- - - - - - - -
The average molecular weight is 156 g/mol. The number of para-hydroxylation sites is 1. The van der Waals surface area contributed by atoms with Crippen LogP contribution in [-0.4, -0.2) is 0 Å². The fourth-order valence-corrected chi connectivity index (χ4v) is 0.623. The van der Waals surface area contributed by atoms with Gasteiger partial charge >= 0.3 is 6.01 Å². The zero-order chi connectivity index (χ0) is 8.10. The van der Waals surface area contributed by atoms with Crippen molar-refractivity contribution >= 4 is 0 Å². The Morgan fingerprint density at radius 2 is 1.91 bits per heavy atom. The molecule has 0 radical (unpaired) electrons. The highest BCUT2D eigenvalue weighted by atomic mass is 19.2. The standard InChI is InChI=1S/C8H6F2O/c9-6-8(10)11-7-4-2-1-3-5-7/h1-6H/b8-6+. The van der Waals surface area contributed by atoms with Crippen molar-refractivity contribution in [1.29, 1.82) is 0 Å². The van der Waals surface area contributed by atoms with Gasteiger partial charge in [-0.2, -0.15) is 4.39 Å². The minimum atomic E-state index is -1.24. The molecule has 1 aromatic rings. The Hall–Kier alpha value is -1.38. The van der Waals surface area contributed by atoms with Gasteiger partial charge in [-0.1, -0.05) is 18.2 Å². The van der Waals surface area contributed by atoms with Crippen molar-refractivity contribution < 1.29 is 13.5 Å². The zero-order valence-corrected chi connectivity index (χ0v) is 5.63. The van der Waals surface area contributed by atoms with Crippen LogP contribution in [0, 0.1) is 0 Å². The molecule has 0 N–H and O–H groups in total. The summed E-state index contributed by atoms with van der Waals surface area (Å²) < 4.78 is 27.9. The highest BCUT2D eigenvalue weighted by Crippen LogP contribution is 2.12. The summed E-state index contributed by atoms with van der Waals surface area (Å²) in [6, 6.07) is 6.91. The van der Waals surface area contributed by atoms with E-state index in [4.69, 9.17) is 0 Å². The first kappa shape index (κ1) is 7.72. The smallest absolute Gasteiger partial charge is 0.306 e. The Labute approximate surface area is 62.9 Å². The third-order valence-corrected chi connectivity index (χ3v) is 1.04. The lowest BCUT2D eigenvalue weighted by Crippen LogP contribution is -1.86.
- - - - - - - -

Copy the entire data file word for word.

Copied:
The average molecular weight is 156 g/mol. The number of para-hydroxylation sites is 1. The van der Waals surface area contributed by atoms with Crippen LogP contribution in [-0.4, -0.2) is 0 Å². The fourth-order valence-corrected chi connectivity index (χ4v) is 0.623. The van der Waals surface area contributed by atoms with Gasteiger partial charge >= 0.3 is 6.01 Å². The zero-order chi connectivity index (χ0) is 8.10. The van der Waals surface area contributed by atoms with Crippen molar-refractivity contribution >= 4 is 0 Å². The Morgan fingerprint density at radius 2 is 1.91 bits per heavy atom. The molecule has 0 radical (unpaired) electrons. The highest BCUT2D eigenvalue weighted by atomic mass is 19.2. The standard InChI is InChI=1S/C8H6F2O/c9-6-8(10)11-7-4-2-1-3-5-7/h1-6H/b8-6+. The van der Waals surface area contributed by atoms with Crippen molar-refractivity contribution in [1.29, 1.82) is 0 Å². The van der Waals surface area contributed by atoms with Gasteiger partial charge in [-0.2, -0.15) is 4.39 Å². The minimum atomic E-state index is -1.24. The molecule has 1 aromatic rings. The Hall–Kier alpha value is -1.38. The van der Waals surface area contributed by atoms with Gasteiger partial charge in [-0.1, -0.05) is 18.2 Å². The van der Waals surface area contributed by atoms with Crippen molar-refractivity contribution < 1.29 is 13.5 Å². The zero-order valence-corrected chi connectivity index (χ0v) is 5.63. The van der Waals surface area contributed by atoms with Crippen LogP contribution in [0, 0.1) is 0 Å². The molecule has 0 N–H and O–H groups in total. The summed E-state index contributed by atoms with van der Waals surface area (Å²) < 4.78 is 27.9. The highest BCUT2D eigenvalue weighted by Crippen LogP contribution is 2.12. The summed E-state index contributed by atoms with van der Waals surface area (Å²) in [6, 6.07) is 6.91. The van der Waals surface area contributed by atoms with E-state index in [4.69, 9.17) is 0 Å². The first kappa shape index (κ1) is 7.72. The smallest absolute Gasteiger partial charge is 0.306 e. The Labute approximate surface area is 62.9 Å². The third-order valence-corrected chi connectivity index (χ3v) is 1.04. The lowest BCUT2D eigenvalue weighted by Crippen LogP contribution is -1.86.